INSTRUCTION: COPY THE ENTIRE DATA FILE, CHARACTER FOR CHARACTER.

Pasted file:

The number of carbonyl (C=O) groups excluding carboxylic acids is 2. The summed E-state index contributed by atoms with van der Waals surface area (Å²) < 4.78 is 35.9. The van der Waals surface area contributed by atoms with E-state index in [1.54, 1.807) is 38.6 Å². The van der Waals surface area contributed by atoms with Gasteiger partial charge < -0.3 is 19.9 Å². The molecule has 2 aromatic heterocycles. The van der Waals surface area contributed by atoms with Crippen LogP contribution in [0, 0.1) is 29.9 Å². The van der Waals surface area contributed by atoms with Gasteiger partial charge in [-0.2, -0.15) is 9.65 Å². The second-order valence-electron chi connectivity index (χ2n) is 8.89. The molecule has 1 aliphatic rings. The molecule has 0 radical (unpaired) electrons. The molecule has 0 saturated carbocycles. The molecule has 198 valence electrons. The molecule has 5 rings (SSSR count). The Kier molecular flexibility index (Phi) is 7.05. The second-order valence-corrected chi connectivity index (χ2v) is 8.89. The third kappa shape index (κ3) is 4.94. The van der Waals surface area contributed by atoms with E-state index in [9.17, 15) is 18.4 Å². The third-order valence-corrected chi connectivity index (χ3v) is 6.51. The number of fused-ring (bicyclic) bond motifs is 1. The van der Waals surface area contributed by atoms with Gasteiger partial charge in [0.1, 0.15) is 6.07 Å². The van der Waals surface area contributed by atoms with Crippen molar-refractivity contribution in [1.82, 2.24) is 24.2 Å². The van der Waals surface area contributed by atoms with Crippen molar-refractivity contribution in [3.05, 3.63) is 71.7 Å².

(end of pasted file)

The number of carbonyl (C=O) groups excluding carboxylic acids is 2. The summed E-state index contributed by atoms with van der Waals surface area (Å²) < 4.78 is 35.9. The van der Waals surface area contributed by atoms with E-state index in [1.54, 1.807) is 38.6 Å². The van der Waals surface area contributed by atoms with Gasteiger partial charge < -0.3 is 19.9 Å². The molecule has 2 aromatic heterocycles. The van der Waals surface area contributed by atoms with Crippen LogP contribution in [0, 0.1) is 29.9 Å². The van der Waals surface area contributed by atoms with Gasteiger partial charge in [-0.2, -0.15) is 9.65 Å². The second-order valence-electron chi connectivity index (χ2n) is 8.89. The molecule has 1 aliphatic rings. The molecule has 0 radical (unpaired) electrons. The molecule has 0 saturated carbocycles. The molecule has 198 valence electrons. The molecule has 5 rings (SSSR count). The Kier molecular flexibility index (Phi) is 7.05. The second-order valence-corrected chi connectivity index (χ2v) is 8.89. The third kappa shape index (κ3) is 4.94. The van der Waals surface area contributed by atoms with E-state index in [9.17, 15) is 18.4 Å². The third-order valence-corrected chi connectivity index (χ3v) is 6.51. The number of fused-ring (bicyclic) bond motifs is 1. The van der Waals surface area contributed by atoms with Gasteiger partial charge in [0.1, 0.15) is 6.07 Å². The van der Waals surface area contributed by atoms with Crippen molar-refractivity contribution in [1.82, 2.24) is 24.2 Å². The van der Waals surface area contributed by atoms with Crippen molar-refractivity contribution in [3.05, 3.63) is 71.7 Å².